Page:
President needs to know law before he speaks
May 18, 2013 at 12:18 a.m.
Editor, the Advocate:
The May 8 article on military sexual assault reports reveals appalling ignorance of the military justice system and human nature and Obama's apparent violation of the law banning the exercise of unlawful command influence in criminal cases.
The assertion that sexual assaults are "a growing epidemic" confuses allegations with convictions. The "estimate" that "26,000 military members may have been" victims last year (based on a survey of whom?), is speculative.
For several years, I prosecuted or defended against such charges and later advised generals who exercised authority to convene general courts-martial to try viable cases or dismiss plainly unviable charges and to review verbatim records of trial and approve or disapprove findings of guilty and approve or reduce sentences. Very early in my career, I learned that alleged victims have fabricated allegations of such assaults in a significant percentage of cases. With a substantial increase in the number of women in the services and growing social experimentation imposed upon the services regarding their utilization, it is unsurprising that the number of allegations has risen substantially.
Obama reportedly said, "Any military member found guilty of sexual assault should be held accountable, prosecuted and fired." A court-martial alone finds a member guilty of this or any other serious offense; it holds a member "accountable." When it finds guilt, it may "fire" the member by imposing a dishonorable or bad conduct discharge if the convening authority and the military appellate court(s) later approve.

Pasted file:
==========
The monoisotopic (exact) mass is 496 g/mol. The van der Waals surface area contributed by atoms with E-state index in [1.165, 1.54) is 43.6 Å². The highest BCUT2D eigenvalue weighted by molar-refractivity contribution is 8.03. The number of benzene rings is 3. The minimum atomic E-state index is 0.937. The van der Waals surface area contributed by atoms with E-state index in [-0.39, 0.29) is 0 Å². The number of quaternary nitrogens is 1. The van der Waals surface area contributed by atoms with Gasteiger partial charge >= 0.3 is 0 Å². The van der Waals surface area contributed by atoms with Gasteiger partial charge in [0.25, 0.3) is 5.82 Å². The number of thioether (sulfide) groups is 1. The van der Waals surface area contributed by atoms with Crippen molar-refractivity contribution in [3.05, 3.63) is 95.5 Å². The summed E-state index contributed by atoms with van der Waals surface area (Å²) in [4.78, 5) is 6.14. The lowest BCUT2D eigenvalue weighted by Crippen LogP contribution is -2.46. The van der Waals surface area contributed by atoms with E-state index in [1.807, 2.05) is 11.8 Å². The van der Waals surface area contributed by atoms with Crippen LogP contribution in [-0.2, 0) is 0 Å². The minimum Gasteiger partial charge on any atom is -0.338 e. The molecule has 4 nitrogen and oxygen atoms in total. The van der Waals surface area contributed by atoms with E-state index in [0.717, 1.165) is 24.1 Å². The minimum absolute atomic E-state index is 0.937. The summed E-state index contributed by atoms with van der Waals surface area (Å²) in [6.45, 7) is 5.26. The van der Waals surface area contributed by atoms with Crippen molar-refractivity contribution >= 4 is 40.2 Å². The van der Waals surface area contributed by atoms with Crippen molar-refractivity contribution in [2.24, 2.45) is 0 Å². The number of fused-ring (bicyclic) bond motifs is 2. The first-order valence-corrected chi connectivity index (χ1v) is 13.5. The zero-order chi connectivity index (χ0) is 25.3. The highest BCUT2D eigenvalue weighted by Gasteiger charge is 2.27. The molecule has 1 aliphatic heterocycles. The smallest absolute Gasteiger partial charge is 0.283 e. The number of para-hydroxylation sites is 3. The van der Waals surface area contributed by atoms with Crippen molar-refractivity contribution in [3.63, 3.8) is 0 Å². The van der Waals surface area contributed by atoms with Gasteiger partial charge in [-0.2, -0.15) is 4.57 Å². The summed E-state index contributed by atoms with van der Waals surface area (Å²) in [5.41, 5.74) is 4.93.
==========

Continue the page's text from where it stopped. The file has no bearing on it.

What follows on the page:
The military code that governs action taken on charges of serious offenses has, for more than 60 years, prohibited unlawful command influence by commanders on members of courts-martial and convening authorities acting in criminal cases. This applies to the president, who is commander-in-chief. His reported statement, as applied to an element of sentences in sexual assault cases, clearly orders courts to impose punitive discharges in all such cases. This clearly violates article 37a of the Uniform Code of Military Justice.
Jack A. Mullins, U.S. Army, Retired, Victoria